Geleen, Netherlands -- DSM has said its two elastomers business are no longer part of its core activities. The company said, "Those businesses ... will be carved out and divested ... to new owners for whom there is a stronger strategic fit and under whose ownership they can prosper further." The company specifically said its two elastomers businesses -- EPDM and Sarlink TPV -- are for sale following a business review.
DSM intends to focus on its specialty Life Sciences (Nutrition and Pharma) and Materials Sciences (Performance Materials) businesses.
The elastomer business has had a troubled history within the DSM group. Over the last five years the group has restructured the elastomers activity, laying off workers, closing two plants (in Addis, Louisiana and Chiba, Japan). Meanwhile it has tightened the reporting structures and invested heavily to build a third line at Geleen, the Netherlands.
The company chose not to develop metallocene catalysts a decade ago but in January of this year, revealed a new catalysis system called ACE (Advanced Catalyst Elastomers), which is claimed to offer similar benefits to the metallocene systems developed by competitors Dow Chemical and ExxonMobil Chemical.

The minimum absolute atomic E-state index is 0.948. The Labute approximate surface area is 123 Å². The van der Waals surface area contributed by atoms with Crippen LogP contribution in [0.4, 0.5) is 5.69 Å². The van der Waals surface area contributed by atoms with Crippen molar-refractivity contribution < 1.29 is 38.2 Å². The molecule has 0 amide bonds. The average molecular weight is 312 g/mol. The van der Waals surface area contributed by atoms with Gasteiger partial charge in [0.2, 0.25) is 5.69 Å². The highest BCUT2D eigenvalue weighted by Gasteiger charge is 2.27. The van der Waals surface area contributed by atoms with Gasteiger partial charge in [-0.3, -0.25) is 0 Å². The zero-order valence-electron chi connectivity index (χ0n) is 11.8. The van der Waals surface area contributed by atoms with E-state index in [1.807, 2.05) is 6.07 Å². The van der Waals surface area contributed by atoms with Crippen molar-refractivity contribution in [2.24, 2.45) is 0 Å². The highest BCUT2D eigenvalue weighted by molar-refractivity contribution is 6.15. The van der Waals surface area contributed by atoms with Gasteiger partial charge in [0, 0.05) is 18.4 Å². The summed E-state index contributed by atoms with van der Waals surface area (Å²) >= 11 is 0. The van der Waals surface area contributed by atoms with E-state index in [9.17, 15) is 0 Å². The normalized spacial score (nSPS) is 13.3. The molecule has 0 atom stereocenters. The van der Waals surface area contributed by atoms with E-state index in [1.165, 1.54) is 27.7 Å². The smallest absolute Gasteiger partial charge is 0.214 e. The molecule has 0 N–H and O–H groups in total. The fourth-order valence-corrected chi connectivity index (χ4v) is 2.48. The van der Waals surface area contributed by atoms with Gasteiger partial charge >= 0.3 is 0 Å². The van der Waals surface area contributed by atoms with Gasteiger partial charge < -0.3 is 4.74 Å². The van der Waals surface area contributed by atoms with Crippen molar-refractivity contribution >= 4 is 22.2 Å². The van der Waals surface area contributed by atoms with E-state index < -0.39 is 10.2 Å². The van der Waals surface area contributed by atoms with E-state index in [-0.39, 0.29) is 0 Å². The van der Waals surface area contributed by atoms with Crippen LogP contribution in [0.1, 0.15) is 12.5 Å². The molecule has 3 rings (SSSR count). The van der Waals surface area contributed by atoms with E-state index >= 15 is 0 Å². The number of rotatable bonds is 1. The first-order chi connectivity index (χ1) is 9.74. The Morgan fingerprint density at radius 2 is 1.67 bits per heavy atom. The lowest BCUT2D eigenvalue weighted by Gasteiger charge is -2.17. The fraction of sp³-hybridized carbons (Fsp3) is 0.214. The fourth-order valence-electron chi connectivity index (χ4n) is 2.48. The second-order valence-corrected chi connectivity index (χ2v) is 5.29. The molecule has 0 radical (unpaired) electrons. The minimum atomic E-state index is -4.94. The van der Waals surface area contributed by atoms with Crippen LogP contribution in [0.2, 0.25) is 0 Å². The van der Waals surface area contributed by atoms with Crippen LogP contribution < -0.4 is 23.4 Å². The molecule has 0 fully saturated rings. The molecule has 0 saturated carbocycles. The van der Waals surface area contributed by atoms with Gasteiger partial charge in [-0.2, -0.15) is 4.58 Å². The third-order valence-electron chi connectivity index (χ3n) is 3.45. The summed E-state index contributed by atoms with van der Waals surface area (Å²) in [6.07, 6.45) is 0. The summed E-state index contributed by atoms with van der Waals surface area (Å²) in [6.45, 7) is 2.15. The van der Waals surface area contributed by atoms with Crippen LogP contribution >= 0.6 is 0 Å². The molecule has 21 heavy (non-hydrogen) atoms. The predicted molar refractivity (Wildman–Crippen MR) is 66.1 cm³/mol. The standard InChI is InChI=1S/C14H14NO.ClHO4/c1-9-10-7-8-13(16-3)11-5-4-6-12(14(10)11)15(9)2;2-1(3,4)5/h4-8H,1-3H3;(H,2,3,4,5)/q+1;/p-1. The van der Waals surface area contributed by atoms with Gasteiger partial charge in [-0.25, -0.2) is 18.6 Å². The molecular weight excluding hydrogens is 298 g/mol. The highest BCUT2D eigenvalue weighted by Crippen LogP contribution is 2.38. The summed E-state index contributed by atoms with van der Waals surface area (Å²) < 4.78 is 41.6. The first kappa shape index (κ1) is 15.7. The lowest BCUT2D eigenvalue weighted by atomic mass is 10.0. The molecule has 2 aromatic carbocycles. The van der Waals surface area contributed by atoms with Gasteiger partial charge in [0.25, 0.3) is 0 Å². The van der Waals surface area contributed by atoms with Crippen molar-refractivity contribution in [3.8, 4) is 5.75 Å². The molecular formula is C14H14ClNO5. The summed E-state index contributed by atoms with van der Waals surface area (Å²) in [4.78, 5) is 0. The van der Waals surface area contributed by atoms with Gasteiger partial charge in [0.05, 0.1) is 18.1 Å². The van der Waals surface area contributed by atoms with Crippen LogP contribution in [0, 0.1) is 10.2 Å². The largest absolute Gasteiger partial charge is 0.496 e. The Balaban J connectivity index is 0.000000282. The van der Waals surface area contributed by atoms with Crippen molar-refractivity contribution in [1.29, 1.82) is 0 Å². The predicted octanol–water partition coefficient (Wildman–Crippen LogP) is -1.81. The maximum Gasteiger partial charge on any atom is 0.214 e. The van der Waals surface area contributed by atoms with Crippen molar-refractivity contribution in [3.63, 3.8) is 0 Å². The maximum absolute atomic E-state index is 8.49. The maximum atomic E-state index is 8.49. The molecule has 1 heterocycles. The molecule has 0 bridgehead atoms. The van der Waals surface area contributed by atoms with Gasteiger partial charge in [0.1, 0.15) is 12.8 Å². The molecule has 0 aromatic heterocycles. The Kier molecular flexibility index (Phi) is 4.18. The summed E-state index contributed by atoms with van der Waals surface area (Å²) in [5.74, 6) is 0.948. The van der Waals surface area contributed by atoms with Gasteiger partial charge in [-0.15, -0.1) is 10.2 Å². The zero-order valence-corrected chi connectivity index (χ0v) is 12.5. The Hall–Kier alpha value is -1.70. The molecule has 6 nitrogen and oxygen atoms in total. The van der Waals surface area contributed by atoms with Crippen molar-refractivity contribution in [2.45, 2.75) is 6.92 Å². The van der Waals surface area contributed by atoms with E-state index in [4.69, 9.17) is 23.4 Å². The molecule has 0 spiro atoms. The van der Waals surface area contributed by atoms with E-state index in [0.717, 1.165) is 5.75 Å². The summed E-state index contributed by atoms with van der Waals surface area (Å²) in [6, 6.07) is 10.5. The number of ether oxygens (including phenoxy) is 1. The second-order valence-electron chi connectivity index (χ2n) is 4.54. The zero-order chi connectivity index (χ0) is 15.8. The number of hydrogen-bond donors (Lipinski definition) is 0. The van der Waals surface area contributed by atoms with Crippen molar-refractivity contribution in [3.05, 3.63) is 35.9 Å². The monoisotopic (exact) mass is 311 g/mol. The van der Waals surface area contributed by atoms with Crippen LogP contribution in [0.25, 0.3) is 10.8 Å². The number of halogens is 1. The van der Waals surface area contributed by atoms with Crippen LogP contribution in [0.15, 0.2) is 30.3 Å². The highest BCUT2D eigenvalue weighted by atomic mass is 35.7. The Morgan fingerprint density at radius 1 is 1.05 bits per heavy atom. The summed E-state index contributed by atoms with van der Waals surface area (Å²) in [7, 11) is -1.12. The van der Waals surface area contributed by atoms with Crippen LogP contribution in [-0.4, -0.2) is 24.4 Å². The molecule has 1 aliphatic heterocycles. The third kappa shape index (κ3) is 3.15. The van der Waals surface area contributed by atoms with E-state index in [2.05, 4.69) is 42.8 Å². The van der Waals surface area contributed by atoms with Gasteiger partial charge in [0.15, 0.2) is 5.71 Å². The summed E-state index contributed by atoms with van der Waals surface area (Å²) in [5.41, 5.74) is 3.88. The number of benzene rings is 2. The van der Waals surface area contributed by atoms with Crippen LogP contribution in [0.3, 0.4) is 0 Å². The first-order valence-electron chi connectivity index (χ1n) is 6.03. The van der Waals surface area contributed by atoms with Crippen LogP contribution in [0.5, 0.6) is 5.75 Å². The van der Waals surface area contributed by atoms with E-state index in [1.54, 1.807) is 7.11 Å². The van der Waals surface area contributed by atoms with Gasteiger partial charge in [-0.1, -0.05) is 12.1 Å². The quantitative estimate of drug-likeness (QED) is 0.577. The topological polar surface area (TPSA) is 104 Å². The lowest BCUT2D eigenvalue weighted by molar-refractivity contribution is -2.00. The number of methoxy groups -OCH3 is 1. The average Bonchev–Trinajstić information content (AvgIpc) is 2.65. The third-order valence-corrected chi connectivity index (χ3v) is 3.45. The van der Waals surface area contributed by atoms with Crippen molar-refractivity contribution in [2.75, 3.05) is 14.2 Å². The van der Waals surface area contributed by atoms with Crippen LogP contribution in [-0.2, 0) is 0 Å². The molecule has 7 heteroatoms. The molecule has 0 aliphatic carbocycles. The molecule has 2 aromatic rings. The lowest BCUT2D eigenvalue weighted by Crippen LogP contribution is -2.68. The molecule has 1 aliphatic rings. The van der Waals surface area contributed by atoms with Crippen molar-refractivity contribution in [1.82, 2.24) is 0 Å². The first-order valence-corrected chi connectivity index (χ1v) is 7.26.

DSM elastomers has around 200 kt/year capacity for traditional EPDM ter-polymers. The other leading players in the ethylene elastomer business -- Dow Chemical and ExxonMobil have concentrated on developing elastomers that can be processed thermoplastically, increasing the range of materials they offer. DSM by contrast has focussed on EPDM materials and its range of TPVs under the name Sarlink.
Overall, following a long period of restructuring, DSM elastomers appears to be well positioned for recovery.
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Press release from DSM